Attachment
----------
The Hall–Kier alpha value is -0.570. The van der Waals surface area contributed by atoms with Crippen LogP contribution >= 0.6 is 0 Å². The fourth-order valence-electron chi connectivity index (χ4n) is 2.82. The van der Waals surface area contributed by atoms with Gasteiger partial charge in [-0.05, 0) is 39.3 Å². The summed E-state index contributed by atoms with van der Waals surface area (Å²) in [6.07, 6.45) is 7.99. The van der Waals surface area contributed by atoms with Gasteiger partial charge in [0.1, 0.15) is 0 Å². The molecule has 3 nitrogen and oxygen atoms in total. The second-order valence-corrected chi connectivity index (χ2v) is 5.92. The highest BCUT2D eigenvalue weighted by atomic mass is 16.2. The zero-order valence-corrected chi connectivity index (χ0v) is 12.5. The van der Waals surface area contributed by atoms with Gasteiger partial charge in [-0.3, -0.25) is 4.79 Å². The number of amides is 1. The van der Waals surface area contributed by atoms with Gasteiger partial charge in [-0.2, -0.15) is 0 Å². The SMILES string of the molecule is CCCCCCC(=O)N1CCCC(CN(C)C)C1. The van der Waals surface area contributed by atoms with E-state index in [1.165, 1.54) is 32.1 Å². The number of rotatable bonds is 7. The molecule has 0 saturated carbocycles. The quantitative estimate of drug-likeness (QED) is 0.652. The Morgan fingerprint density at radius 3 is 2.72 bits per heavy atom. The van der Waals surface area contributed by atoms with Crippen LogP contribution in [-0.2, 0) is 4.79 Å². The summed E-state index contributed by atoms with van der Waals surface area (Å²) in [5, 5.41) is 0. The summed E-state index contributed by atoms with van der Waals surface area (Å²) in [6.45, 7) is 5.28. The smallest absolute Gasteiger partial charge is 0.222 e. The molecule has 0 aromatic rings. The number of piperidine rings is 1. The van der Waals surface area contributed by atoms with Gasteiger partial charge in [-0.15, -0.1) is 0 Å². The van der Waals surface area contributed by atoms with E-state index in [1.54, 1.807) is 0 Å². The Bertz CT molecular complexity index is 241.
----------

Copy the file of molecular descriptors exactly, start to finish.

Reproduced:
The Hall–Kier alpha value is -0.570. The van der Waals surface area contributed by atoms with Crippen LogP contribution >= 0.6 is 0 Å². The fourth-order valence-electron chi connectivity index (χ4n) is 2.82. The van der Waals surface area contributed by atoms with Gasteiger partial charge in [-0.05, 0) is 39.3 Å². The summed E-state index contributed by atoms with van der Waals surface area (Å²) in [6.07, 6.45) is 7.99. The van der Waals surface area contributed by atoms with Gasteiger partial charge in [0.1, 0.15) is 0 Å². The molecule has 3 nitrogen and oxygen atoms in total. The second-order valence-corrected chi connectivity index (χ2v) is 5.92. The highest BCUT2D eigenvalue weighted by atomic mass is 16.2. The zero-order valence-corrected chi connectivity index (χ0v) is 12.5. The van der Waals surface area contributed by atoms with Gasteiger partial charge in [-0.3, -0.25) is 4.79 Å². The number of amides is 1. The van der Waals surface area contributed by atoms with Gasteiger partial charge in [-0.2, -0.15) is 0 Å². The SMILES string of the molecule is CCCCCCC(=O)N1CCCC(CN(C)C)C1. The van der Waals surface area contributed by atoms with E-state index in [1.165, 1.54) is 32.1 Å². The number of rotatable bonds is 7. The molecule has 0 saturated carbocycles. The quantitative estimate of drug-likeness (QED) is 0.652. The Morgan fingerprint density at radius 3 is 2.72 bits per heavy atom. The van der Waals surface area contributed by atoms with Crippen LogP contribution in [-0.2, 0) is 4.79 Å². The summed E-state index contributed by atoms with van der Waals surface area (Å²) in [5, 5.41) is 0. The summed E-state index contributed by atoms with van der Waals surface area (Å²) in [6.45, 7) is 5.28. The smallest absolute Gasteiger partial charge is 0.222 e. The molecule has 0 aromatic rings. The number of piperidine rings is 1. The van der Waals surface area contributed by atoms with Gasteiger partial charge in [-0.15, -0.1) is 0 Å². The van der Waals surface area contributed by atoms with E-state index in [1.54, 1.807) is 0 Å². The Bertz CT molecular complexity index is 241.